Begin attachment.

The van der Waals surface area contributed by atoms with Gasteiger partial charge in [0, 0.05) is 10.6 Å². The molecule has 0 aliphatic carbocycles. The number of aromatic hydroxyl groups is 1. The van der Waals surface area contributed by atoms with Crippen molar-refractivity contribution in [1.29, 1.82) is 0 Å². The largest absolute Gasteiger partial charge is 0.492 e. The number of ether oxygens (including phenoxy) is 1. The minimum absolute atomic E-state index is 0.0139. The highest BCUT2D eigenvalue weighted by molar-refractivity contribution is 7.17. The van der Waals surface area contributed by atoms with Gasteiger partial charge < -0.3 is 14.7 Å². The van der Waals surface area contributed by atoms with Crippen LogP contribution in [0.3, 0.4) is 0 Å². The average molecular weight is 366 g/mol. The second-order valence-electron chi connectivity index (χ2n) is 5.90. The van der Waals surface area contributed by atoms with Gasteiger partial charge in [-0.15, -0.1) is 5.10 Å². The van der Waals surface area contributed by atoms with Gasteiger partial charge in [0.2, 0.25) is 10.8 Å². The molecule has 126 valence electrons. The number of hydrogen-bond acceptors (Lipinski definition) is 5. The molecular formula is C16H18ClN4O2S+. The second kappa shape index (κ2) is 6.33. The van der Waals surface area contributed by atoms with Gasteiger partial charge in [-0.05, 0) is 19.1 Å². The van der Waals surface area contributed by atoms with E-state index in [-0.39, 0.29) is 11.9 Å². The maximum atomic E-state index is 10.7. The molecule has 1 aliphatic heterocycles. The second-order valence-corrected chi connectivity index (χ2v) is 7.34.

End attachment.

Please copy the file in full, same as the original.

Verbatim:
The van der Waals surface area contributed by atoms with Gasteiger partial charge in [0, 0.05) is 10.6 Å². The molecule has 0 aliphatic carbocycles. The number of aromatic hydroxyl groups is 1. The van der Waals surface area contributed by atoms with Crippen molar-refractivity contribution in [1.29, 1.82) is 0 Å². The largest absolute Gasteiger partial charge is 0.492 e. The number of ether oxygens (including phenoxy) is 1. The minimum absolute atomic E-state index is 0.0139. The highest BCUT2D eigenvalue weighted by molar-refractivity contribution is 7.17. The van der Waals surface area contributed by atoms with Gasteiger partial charge < -0.3 is 14.7 Å². The van der Waals surface area contributed by atoms with Crippen LogP contribution in [0.3, 0.4) is 0 Å². The average molecular weight is 366 g/mol. The second-order valence-electron chi connectivity index (χ2n) is 5.90. The van der Waals surface area contributed by atoms with Gasteiger partial charge in [-0.15, -0.1) is 5.10 Å². The van der Waals surface area contributed by atoms with Gasteiger partial charge in [0.2, 0.25) is 10.8 Å². The molecule has 126 valence electrons. The number of hydrogen-bond acceptors (Lipinski definition) is 5. The molecular formula is C16H18ClN4O2S+. The second kappa shape index (κ2) is 6.33. The van der Waals surface area contributed by atoms with Gasteiger partial charge in [-0.05, 0) is 19.1 Å². The van der Waals surface area contributed by atoms with E-state index in [-0.39, 0.29) is 11.9 Å². The maximum atomic E-state index is 10.7. The molecule has 1 aliphatic heterocycles. The second-order valence-corrected chi connectivity index (χ2v) is 7.34.